Yes, after de-pulping, olive oil loses some piquancy and viscosity, but at the same time, its olive taste becomes more pronounced.
In addition, this oil will gain stability and can be used for cooking at much higher temperatures.
How Should You Consume Unfiltered Olive Oil?
Speaking of the taste of olive oil, we inevitably come to the question of its pairing with food.
In general, unfiltered olive oil can be used in the daily diet as an addition to any meal. Its intense and fresh olive taste will give your dishes new flavours and you will be able to fully enjoy the whole palette of its flavours.
This oil is ideal for toast, salad dressings, pickles, cream soups, hummus and more. Also, its combination with dark chocolate and avocado will give gourmets an incredible pleasure.
However, if you want to use olive oil for cooking or frying, it is advisable to use filtered olive oil, as it retains its original properties better over time and withstands high temperatures better.
What's Wrong With Unfiltered Olive Oil?
So now we know enough about attractive features and rich taste of unfiltered olive oil, but does it have any disadvantages?
Yes, there is one, and a very serious one: it is short-lived. Unfiltered oil is much more delicate than filtered one and it spoils very quickly.
As we already know, this oil contains impurities: particles of pulp, peel and olive stones. These impurities remain integrated into the structure of the olive oil for some time, but then naturally sink to the bottom of the container.
The reason for this is the difference in density of this impurity and olive oil. This process is slow and largely depends on the degree of fruit ripeness, temperature and other storage conditions.
Also, unfiltered olive oil contains residual water from the olive fruit, which causes it to oxidise more quickly. Solid compounds settling to the bottom accelerate oxidation and decomposition. The interaction of residual moisture with particles of olive paste leads to the fact that the olive oil begins to ferment.
You can slow down this process if you store unfiltered oil in a place protected from light, heat, moisture and extreme temperature changes. However, in any case, this oil has a much shorter shelf life, averaging about six months before it starts to lose its properties.
You can use it after this period, but most of its flavour characteristics (what you bought this olive oil for) will have already been lost by this time.
Although... There are people who consider these changes in the taste of fermented olive oil to be its additional benefits. You know, gourmets - they are not quite ordinary people.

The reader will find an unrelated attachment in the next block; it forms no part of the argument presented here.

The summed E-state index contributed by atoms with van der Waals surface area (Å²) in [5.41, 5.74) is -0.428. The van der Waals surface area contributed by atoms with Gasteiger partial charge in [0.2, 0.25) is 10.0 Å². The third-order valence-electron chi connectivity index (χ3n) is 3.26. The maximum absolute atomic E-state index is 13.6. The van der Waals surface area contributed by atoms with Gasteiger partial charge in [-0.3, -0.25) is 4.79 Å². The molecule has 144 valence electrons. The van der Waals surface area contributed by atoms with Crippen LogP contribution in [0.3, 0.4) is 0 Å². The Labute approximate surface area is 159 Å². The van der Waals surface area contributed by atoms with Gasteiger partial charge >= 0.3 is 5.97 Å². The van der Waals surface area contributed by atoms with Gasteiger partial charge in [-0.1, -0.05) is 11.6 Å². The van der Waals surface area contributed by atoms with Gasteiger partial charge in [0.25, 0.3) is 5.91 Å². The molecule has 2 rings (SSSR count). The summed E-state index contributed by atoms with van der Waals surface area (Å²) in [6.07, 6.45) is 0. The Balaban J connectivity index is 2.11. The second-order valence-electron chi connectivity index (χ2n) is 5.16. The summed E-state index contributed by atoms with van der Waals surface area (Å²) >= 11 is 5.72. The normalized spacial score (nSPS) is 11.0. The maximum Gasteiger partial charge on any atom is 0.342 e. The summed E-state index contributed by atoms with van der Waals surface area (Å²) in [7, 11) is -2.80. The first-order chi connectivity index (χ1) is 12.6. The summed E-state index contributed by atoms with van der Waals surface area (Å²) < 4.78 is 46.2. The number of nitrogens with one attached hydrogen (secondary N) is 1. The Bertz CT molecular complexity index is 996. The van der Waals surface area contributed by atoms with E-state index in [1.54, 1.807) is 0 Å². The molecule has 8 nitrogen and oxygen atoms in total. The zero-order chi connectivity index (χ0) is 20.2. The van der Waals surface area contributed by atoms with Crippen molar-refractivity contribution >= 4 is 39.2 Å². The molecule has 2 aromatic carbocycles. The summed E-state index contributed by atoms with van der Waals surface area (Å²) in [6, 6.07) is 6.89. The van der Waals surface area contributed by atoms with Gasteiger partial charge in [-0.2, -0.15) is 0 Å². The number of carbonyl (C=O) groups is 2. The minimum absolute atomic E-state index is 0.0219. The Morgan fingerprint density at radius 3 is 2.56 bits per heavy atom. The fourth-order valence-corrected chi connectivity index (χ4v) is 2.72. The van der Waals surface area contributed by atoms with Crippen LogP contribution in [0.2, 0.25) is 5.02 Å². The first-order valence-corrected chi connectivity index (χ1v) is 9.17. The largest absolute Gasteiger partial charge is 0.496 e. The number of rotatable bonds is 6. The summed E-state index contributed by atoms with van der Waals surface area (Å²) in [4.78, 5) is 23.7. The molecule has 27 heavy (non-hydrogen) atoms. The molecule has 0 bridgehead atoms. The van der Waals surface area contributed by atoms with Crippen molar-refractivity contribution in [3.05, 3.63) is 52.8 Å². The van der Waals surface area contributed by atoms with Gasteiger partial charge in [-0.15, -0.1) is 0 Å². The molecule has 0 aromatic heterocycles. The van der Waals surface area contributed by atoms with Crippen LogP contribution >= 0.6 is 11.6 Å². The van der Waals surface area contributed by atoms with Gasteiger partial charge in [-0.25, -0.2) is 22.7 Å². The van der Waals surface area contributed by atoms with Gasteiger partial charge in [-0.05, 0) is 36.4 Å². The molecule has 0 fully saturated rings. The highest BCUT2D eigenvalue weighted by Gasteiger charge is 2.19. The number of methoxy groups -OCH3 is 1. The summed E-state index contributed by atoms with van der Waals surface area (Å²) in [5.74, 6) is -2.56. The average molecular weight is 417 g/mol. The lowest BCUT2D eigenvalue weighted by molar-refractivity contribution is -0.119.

How to Buy Unfiltered Olive Oil?
The best time to consume unfiltered olive oil is when it has just been produced and bottled, i.e. in November or December.
The best place to buy it is directly from the olive farm if you have such an opportunity. Also, you can buy unfiltered olive oil in specialised gourmet stores or farm stores and markets.
Unfiltered oil requires special care as it is more sensitive to high temperatures and temperature fluctuations than filtered olive oil. It can lose all of its features if too much time has passed between purchase and consumption and if it has not been stored properly.
For this reason, you need to think twice before buying unfiltered olive oil in the supermarket. Olive oil comes to the supermarket not from an olive farm, but from large olive oil factories.
This is not good. And it's not just because the quality of their products always leaves much to be desired. The supply of goods to supermarkets is carried out through a complex logistics chain, and at each stage, olive oil is at risk of deterioration as a result of violation of the rules of storage and transportation.
For filtered olive oil, breaking these rules is very bad. For unfiltered olive oil, it’s simply deadly.
Unfiltered olive oil is recommended to be stored in a dark and cool place and consumed relatively quickly. Usually, it is one week from the moment the bottle is opened.
Therefore, 3L or 5L cans of unfiltered olive oil should cause you a shock, slowly turning into quiet horror. Although of course, for a Mediterranean restaurant or a family of 30 it is an absolutely normal size.
You definitely shouldn't go crazy for unfiltered olive oil, but if you've never tried it, be sure to do it. It is really beautiful, especially immediately after pressing, and if the high requirements for its storage have been met.
Therefore, when buying this oil, you should consider a few points:
1. Buy only fresh unfiltered olive oil between November and January and try to consume it within one week of opening the bottle. Don't save it for a special occasion.
2. Don't buy unfiltered oil in the supermarket, it's too warm and light there. In addition, the logistics of supplying supermarkets do not provide for particularly careful handling of this product.
3. Store unfiltered olive oil at 12-15 °C in a dark place. There should be no sudden temperature changes, it is extremely important.
4. It is best to use this oil with it with cold dishes (salad, cheese, toast, avocado), so it better reveals its taste properties.
5. Do not fry in this oil. Unfiltered olive oil has a very low oxidation temperature, which kills the taste of the finished dish and is very harmful to your health.
In our collection you will find unfiltered Slovenian olive oils Sopotnik and Vanja Couvee, and PROTOLEO - unfiltered olive oil made from wild olives from the Greek island of Lesvos.